Head Coach Sam Paul: Brett Clark had a very good fall as freshman and goes into the spring season ranked in the Top 60. He's got an all-around game. He's played well in singles and doubles. He's an all-court player. Maik Ulrich's arrival this spring gives us a strong left-handed presence on the team. It's always good to have a lefty. He's our first since Taylor Fogleman. He's a solid baseliner and will present challenges for our opponents. Nelson Vick had a great fall. Nelson is a great competitor and a hard worker. He's got an all-court game. He's a workhorse, a true warrior. Stuart DePaolo has a powerful groundstroke game. He's a bulldog, a tenacious competitor.
UNC Athletic Communications: What is it about this school and this program that's so unique?
Head Coach Sam Paul: Honestly, this school sells itself. North Carolina is such a great school academically that I think that's the first draw for recruits. If you look at our facilities, we've done really well with our facilities and we have great academic support.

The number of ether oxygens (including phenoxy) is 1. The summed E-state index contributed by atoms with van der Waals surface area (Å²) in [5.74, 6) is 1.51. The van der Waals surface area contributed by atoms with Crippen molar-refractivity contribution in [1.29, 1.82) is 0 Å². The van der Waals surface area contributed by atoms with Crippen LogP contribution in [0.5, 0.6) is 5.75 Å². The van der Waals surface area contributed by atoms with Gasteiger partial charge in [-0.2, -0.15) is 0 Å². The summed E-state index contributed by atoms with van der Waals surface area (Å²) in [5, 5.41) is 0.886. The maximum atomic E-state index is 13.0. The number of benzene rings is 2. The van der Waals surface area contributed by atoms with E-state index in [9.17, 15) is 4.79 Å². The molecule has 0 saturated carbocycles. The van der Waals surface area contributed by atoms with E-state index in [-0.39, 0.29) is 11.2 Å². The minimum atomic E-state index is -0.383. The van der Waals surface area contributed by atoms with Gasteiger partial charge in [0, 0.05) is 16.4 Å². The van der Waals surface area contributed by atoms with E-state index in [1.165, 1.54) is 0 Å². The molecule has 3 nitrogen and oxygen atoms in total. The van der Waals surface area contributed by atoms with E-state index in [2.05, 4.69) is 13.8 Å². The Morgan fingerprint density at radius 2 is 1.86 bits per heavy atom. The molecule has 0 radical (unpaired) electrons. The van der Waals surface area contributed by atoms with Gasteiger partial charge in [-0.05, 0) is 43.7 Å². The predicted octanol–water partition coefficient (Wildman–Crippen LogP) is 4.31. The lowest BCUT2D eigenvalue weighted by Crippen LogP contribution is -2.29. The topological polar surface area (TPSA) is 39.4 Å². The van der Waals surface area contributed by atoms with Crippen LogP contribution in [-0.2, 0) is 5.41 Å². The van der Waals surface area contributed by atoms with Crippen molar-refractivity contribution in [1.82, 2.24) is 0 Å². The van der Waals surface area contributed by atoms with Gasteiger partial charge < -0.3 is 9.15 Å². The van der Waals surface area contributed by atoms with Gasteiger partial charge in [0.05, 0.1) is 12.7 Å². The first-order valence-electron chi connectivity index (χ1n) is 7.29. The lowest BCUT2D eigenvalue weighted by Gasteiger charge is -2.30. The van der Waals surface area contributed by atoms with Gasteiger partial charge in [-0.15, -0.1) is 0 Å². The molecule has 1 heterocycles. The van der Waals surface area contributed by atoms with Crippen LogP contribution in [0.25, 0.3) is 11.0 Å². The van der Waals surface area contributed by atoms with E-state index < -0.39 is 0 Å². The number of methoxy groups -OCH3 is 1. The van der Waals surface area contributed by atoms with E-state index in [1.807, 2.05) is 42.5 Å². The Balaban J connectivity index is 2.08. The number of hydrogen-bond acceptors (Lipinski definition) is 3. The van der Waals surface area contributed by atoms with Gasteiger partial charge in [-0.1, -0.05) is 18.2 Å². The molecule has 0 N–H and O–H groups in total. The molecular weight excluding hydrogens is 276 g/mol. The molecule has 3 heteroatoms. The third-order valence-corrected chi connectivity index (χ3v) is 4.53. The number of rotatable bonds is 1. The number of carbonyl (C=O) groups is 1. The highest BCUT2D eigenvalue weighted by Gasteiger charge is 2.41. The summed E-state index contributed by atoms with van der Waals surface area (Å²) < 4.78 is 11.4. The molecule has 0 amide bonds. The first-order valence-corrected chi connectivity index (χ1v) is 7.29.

Obviously, we have Tripp Phillips as our assistant coach and that is a major plus for our program. Tripp is a former player here who had a lot of success on the professional tour and is one of the best coaches in the country and I include both head coaches and assistant coaches in that group.
I would say the UNC tennis program offers the entire package: our facilities, our academics, our staff, the kind of schedule we play and everything else that helps a player prove himself as the best player he can possibly be - all those things can be found here in Chapel Hill. I think that's been true for decades and I think it continues to be true.